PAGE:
Does Agile Work for Short-Term Projects Only?

We know Agile as an iterative approach to managing projects and change, based on building plans for short intervals only and hitting the reset button at their end to start again from scratch.
Should this imply that long-term planning and management of large-scale projects is not possible with Agile methodologies?

This line of thinking would have fundamental flaw an assumption, that good results actually stem from a plan. As if making the decision to achieve a given result was equivalent to having this result materialised.
Isn’t it more likely that it is the process itself that forms the outcome of a project? And that putting an emphasis on the project execution and caring for details should therefore bring better results than having a great master plan?
Does it not make sense then to have as many opportunities to rethink the next steps and to exercise many short-term goals, rather than complete a large plan without any critical view on it along the way?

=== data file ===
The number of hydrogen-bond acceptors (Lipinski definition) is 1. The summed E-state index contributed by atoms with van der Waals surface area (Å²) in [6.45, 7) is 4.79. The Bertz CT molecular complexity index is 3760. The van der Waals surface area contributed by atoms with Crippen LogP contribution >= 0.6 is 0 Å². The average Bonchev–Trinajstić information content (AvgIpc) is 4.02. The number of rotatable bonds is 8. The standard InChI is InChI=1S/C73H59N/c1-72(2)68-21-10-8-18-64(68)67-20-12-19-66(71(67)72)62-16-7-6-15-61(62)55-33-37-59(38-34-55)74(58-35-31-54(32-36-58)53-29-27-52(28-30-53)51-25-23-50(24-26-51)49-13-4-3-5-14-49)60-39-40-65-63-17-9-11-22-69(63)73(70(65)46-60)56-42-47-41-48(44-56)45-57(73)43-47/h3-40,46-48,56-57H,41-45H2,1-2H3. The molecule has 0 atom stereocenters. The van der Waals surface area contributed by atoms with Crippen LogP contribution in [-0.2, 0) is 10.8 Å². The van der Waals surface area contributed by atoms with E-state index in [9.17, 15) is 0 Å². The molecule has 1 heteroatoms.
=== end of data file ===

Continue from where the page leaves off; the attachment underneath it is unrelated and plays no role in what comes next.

Requirements will change for long-term projects even more-so than for short-term ones, so having to re-evaluate the best way forward a number of times cannot be a bad thing, can it?
Agile therefore greatly supports long-term jobs with the following:

Multi-level verification makes for a better product

Improving globally while evaluating locally

Being Agile means great flexibility

Though it may be easy to associate Agile with sprints and quick action taking, it’s worth keeping in mind this can be used to great advantage for large scale and long realization term projects.

First posted on the Kanban Tool Blog.